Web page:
Starting from the top of Vietnam in Hanoi, I bought myself a motorbike, formed a biker gang and made the gruelling journey south to Ho Chi Minh.


Arriving in Hanoi and stepping out of the taxi I was immediately thrown into the bustling atmosphere, teaming with people, scooters, restaurants and bars. On the way to my hostel I was confronted by numerous Vietnamese offering their services and products – some more persistent than others. These services ranged from selling sunglasses and food, to motorbike rides and shoe repairs. Since my shoes were a little worse for wear, I had to persevere with numerous repairers. Their eyes lit up like Christmas trees when they examined my footwear. One particular repairer wouldn’t give up for a solid 3 minutes – I practically had to run away to get rid of him!

After adjusting to this new vibrant atmosphere and getting my bearings, I set about exploring the city, checking out museums, eating pho and splurging on the 5000 dong draft beers (30 cents NZ) – I was loving it. The egg coffee is a must try in Hanoi too. After 3 nights here, I then headed north to the famous rice terraces of Sapa.

Despite it being the dry season where there is no rice growing, the terraces and mountain range setting of Sapa is nothing short of amazing. I did a 2 day overnight trek at a homestay with the village people – a must if heading to this part of the country. After 3 nights in sapa I headed back to Hanoi.

I had heard about a 3 day, 2 night booze cruise to Halong Bay called Castaways, which carried a hefty $220US price tag. I had no such intentions to pay that price for a cruise, but after a few beers at Downtown Backpackers and some convincing from one of my soon to be travel companions Elle, I booked it for the following morning. The next 3 days involved a stay on our own private island, involving tubing, rock climbing, kayaking, a full day cruise in our own private boat, and as expected, copious amounts of alcohol consumption. The tour was hands down the best money I spent in Vietnam. Not only did I get to experience Halong Bay in a fun and unique way, but I met some awesome people who I would get to know very well over the next 3 weeks.

Arriving back at Downtown Backpackers in Hanoi, there was discussion about buying motorbikes between a bunch of us. Once again this was initially something I had no intention to do, based on how accident prone I am, and due to the fact that health insurance wouldn’t cover me in an accident. But again with some convincing and some spontaneous decision making, I was the proud owner of a $250US matte green Honda Win. 7 of us then set about making our way south to Ho Chi Minh.

Trying to reach Ninh Binh on our first day riding, we were met with a cold snap in the weather which dropped to 5 degrees – not the best when you’re short on warm clothing. Discovering that keeping track of 7 people on bikes was somewhat of a challenge, progress was slow and we only made it as far as the Thanh Ha area where we found a hotel to stay. Later that night we were met by at least 10 military personnel, followed by the police, who came into the hotel questioning our presence and taking photos of our passports. Our non-English speaking host used his iPad to translate that we should go to our rooms, lock our doors and go to sleep, stating that foreigners were not welcome in the area – a hectic start to the trip!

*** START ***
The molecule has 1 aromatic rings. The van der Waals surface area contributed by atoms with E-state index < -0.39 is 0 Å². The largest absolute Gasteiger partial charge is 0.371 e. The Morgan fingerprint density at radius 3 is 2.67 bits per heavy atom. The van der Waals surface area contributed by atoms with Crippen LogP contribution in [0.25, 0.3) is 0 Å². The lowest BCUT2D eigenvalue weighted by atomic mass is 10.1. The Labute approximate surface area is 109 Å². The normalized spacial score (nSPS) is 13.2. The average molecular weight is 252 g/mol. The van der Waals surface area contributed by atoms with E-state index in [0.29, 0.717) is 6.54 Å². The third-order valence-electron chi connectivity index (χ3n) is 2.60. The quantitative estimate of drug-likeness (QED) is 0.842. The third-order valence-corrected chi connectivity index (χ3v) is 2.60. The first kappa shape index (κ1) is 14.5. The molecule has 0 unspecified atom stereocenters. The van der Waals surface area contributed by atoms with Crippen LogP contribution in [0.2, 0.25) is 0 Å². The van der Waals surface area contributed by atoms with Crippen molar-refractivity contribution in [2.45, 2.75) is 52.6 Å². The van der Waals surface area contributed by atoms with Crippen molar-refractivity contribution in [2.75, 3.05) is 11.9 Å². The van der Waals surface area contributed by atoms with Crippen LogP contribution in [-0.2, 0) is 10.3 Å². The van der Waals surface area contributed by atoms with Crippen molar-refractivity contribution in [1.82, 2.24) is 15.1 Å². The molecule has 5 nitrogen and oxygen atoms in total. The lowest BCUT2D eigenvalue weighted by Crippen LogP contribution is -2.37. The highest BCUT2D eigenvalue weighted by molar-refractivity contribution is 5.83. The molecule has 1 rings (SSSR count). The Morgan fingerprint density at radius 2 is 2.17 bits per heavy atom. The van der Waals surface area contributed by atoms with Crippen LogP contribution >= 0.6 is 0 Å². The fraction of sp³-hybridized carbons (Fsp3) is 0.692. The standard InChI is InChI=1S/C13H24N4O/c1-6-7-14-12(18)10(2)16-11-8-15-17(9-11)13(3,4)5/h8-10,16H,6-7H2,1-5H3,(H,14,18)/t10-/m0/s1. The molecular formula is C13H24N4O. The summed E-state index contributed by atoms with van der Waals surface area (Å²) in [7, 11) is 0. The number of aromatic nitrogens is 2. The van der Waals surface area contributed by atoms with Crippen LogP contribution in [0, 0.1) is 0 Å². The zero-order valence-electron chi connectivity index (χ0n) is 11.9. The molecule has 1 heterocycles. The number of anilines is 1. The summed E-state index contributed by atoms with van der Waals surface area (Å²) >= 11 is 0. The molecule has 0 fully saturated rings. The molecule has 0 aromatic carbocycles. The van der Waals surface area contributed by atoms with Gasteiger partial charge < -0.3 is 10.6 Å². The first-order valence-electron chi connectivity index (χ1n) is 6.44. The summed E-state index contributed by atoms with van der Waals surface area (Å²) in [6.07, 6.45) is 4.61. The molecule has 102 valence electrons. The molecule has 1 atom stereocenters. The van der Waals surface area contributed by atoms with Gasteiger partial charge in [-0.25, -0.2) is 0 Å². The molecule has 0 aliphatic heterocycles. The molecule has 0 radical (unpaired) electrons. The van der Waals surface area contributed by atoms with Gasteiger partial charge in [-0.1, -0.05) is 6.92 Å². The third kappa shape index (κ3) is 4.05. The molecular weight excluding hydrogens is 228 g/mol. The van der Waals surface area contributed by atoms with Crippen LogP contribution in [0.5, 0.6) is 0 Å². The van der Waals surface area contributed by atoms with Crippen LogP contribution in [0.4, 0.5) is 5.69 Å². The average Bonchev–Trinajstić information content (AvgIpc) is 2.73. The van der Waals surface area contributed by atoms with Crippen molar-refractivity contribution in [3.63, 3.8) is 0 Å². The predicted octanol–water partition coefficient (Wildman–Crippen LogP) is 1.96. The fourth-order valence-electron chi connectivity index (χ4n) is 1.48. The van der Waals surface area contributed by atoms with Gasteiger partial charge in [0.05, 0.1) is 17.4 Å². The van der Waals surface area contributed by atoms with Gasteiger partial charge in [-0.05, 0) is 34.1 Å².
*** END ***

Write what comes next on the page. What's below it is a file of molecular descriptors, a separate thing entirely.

The next day we set out to Ninh Binh where we were met with torrential rain and more freezing weather, topped off by regular breakdowns with 2 of the bikes. At this point we were wondering what we had got ourselves into. Eventually making it to Ninh Binh we decided to avoid the cold and wet weather and put ourselves and the motorbikes on an overnight bus to Phong Nha.

In Phong Nha we stayed a Easy Tiger Hostel which has a great set up and is the place to stay if you’re backpacking in the area. We met up with some of our group from the Castaways cruise which resulted in boat trip through the caves, followed by quite a few reunion beers afterwards.

The next stop, Dong Ha. During this drive we were starting to get in the groove of riding as a unit and making some productive progress, all until my motorbike decided to blow up some 100km out of Dong Ha – great. I had to push my motorbike for a good 45 minutes until we reached a village where I found a mechanic. After attempting some sign language to indicate what was wrong with my bike to the non-English speaking mechanic, he set about his business and gave me the news I was dreading. The engine was buggered. It would take 2 days to fix and that was time I didn’t have, so unfortunately I had to sell it to him for a measly $50NZ – not ideal. I then saddled up on the back of Daithi’s bike which now contained 2 people and 4 backpacks. The bike was missing its rear foot pegs so I had to dangle my legs for 2 hours – my arse and legs have never taken such a beating. Prizing myself off the back of the bike, and hobbling to the guesthouse, we had made it to Dong Ha. As questionable as the biking experience sounds so far, don’t worry, we were all still having a blast!